dof(#) specifies the degrees of freedom for a t statistic. If not specified, a z statistic is used for the confidence interval, test statistic, and p-value.

level(#) specifies the confidence level for the confidence intervals; see [R] level.

notab suppresses the table entry from being displayed.

exp specifies that exp(estimated parameter) is to be displayed; that is, the estimated parameter was the log of the natural parameter.

tanh specifies that tanh(estimated parameter) is to be displayed; that is, the estimated parameter was the arctanh of the natural parameter.

invlogit specifies that invlogit(estimated parameter) is to be displayed; that is, the estimated parameter was the logit of the natural parameter. Note that this option has ilogit as a synonym.

function(expr(@)) specifies that expr(estimated parameter) is to be displayed. It is not optional when the parameter is a function of more than one estimated parameter (second syntax). See Remarks below.

derivative(expr(@)) specifies the derivative of the function specified in function(). This must be specified when function() is specified. It is not optional when the parameter is a function of more than one estimated parameter (second syntax). For functions of more than one estimated parameter, derivative() must contain the derivative w.r.t. each parameter; each derivative must be separated with a space; no spaces are allowed within each derivative expression. (For functions of one parameter, spaces are allowed within the expression.) See Remarks below.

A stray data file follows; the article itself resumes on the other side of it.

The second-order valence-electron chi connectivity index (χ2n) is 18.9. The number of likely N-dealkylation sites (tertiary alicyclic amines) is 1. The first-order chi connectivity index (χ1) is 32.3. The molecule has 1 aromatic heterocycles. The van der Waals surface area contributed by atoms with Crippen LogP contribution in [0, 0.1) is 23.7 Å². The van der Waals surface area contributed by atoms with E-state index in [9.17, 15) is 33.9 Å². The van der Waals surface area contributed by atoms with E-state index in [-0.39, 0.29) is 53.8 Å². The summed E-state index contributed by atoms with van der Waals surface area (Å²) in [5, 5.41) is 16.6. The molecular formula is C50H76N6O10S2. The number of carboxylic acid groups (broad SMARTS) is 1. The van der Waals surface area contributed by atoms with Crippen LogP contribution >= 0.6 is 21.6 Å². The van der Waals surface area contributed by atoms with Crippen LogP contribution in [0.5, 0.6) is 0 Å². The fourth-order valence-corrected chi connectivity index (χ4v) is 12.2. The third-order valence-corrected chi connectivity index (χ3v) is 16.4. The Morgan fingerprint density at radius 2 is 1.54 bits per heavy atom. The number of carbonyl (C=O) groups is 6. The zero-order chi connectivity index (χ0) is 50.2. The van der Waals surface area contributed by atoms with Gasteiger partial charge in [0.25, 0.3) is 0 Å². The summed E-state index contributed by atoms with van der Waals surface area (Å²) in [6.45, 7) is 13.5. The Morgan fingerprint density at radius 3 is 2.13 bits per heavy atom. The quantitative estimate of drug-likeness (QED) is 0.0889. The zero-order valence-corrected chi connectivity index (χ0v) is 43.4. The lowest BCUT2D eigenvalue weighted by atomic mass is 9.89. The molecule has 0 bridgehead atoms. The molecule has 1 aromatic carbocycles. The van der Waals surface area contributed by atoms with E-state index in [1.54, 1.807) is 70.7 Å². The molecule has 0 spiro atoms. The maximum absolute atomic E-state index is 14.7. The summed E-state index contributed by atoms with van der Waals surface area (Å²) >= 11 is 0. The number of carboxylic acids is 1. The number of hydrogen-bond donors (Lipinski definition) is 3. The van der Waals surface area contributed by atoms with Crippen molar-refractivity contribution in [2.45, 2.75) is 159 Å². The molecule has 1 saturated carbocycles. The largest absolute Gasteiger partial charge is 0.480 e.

ci(logit | probit | atanh | log) specifies an optional transformation so that the endpoints of the CI are bounded. It is ONLY allowed for functions of more than one estimated parameter. See "Description" above.

Remarks

Remarks are presented under the following headings:

Specifying a function of one estimated parameter Specifying a function of more than one estimated parameter

Specifying a function of one estimated parameter

Let x be the estimated parameter. Suppose that we wish to display y = f(x). The function f(.) is specified in the function() option as f(@). That is, the option is specified as function(f(@)).

For example, suppose that x = lnsigma. We wish to display sigma = exp(lnsigma). The option is specified as function(exp(@)). (Note that here we need not resort to the function() option; we can merely use the exp option.)

Note that the function specified in function() is typically the inverse of the transform used to create the estimated parameter, but it can be any function.

Suppose that we wish to display 1/sigma = 1/exp(lnsigma). The option is specified as function(1/exp(@)) or function(exp(-@)).

When specifying function(), the derivative() option must also be specified. It is the derivative f'(.) of the function f(.).